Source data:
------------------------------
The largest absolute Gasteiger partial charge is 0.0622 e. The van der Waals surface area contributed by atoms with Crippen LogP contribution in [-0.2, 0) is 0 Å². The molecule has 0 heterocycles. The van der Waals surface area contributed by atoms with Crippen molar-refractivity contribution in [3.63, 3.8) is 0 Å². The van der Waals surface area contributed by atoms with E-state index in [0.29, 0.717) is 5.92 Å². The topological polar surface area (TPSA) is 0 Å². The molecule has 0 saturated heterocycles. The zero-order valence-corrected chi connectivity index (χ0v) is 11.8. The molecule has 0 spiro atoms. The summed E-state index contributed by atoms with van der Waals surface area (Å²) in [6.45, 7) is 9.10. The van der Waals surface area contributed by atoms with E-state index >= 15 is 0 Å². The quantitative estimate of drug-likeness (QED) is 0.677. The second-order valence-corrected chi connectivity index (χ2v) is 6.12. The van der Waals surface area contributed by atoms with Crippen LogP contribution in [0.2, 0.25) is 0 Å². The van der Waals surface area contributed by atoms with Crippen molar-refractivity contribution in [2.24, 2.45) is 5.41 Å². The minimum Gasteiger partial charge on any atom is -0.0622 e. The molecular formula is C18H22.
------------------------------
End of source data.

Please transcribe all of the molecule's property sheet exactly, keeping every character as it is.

The largest absolute Gasteiger partial charge is 0.0622 e. The van der Waals surface area contributed by atoms with Crippen LogP contribution in [-0.2, 0) is 0 Å². The molecule has 0 heterocycles. The van der Waals surface area contributed by atoms with Crippen molar-refractivity contribution in [3.63, 3.8) is 0 Å². The van der Waals surface area contributed by atoms with E-state index in [0.29, 0.717) is 5.92 Å². The topological polar surface area (TPSA) is 0 Å². The molecule has 0 saturated heterocycles. The zero-order valence-corrected chi connectivity index (χ0v) is 11.8. The molecule has 0 spiro atoms. The summed E-state index contributed by atoms with van der Waals surface area (Å²) in [6.45, 7) is 9.10. The van der Waals surface area contributed by atoms with E-state index >= 15 is 0 Å². The quantitative estimate of drug-likeness (QED) is 0.677. The second-order valence-corrected chi connectivity index (χ2v) is 6.12. The van der Waals surface area contributed by atoms with Crippen LogP contribution in [0.2, 0.25) is 0 Å². The van der Waals surface area contributed by atoms with Crippen molar-refractivity contribution in [2.24, 2.45) is 5.41 Å². The minimum Gasteiger partial charge on any atom is -0.0622 e. The molecular formula is C18H22.